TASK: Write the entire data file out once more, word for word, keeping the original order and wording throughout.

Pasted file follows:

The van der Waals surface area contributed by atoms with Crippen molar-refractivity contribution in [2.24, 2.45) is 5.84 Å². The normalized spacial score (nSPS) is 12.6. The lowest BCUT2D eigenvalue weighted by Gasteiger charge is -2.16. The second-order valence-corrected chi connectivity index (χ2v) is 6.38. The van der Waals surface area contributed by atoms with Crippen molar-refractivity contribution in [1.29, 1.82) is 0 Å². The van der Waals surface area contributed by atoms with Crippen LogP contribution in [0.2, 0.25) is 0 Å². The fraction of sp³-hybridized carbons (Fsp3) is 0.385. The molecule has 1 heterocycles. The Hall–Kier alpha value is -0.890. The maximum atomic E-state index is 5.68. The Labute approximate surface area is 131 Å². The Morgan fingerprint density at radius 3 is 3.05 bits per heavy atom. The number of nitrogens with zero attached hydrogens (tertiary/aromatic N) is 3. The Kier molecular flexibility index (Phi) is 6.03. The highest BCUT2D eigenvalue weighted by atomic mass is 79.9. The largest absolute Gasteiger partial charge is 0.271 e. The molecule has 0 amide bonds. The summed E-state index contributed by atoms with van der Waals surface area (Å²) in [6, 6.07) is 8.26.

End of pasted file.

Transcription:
The van der Waals surface area contributed by atoms with Crippen molar-refractivity contribution in [2.24, 2.45) is 5.84 Å². The normalized spacial score (nSPS) is 12.6. The lowest BCUT2D eigenvalue weighted by Gasteiger charge is -2.16. The second-order valence-corrected chi connectivity index (χ2v) is 6.38. The van der Waals surface area contributed by atoms with Crippen molar-refractivity contribution in [1.29, 1.82) is 0 Å². The van der Waals surface area contributed by atoms with Crippen LogP contribution in [0.2, 0.25) is 0 Å². The fraction of sp³-hybridized carbons (Fsp3) is 0.385. The molecule has 1 heterocycles. The Hall–Kier alpha value is -0.890. The maximum atomic E-state index is 5.68. The Labute approximate surface area is 131 Å². The Morgan fingerprint density at radius 3 is 3.05 bits per heavy atom. The number of nitrogens with zero attached hydrogens (tertiary/aromatic N) is 3. The Kier molecular flexibility index (Phi) is 6.03. The highest BCUT2D eigenvalue weighted by atomic mass is 79.9. The largest absolute Gasteiger partial charge is 0.271 e. The molecule has 0 amide bonds. The summed E-state index contributed by atoms with van der Waals surface area (Å²) in [6, 6.07) is 8.26.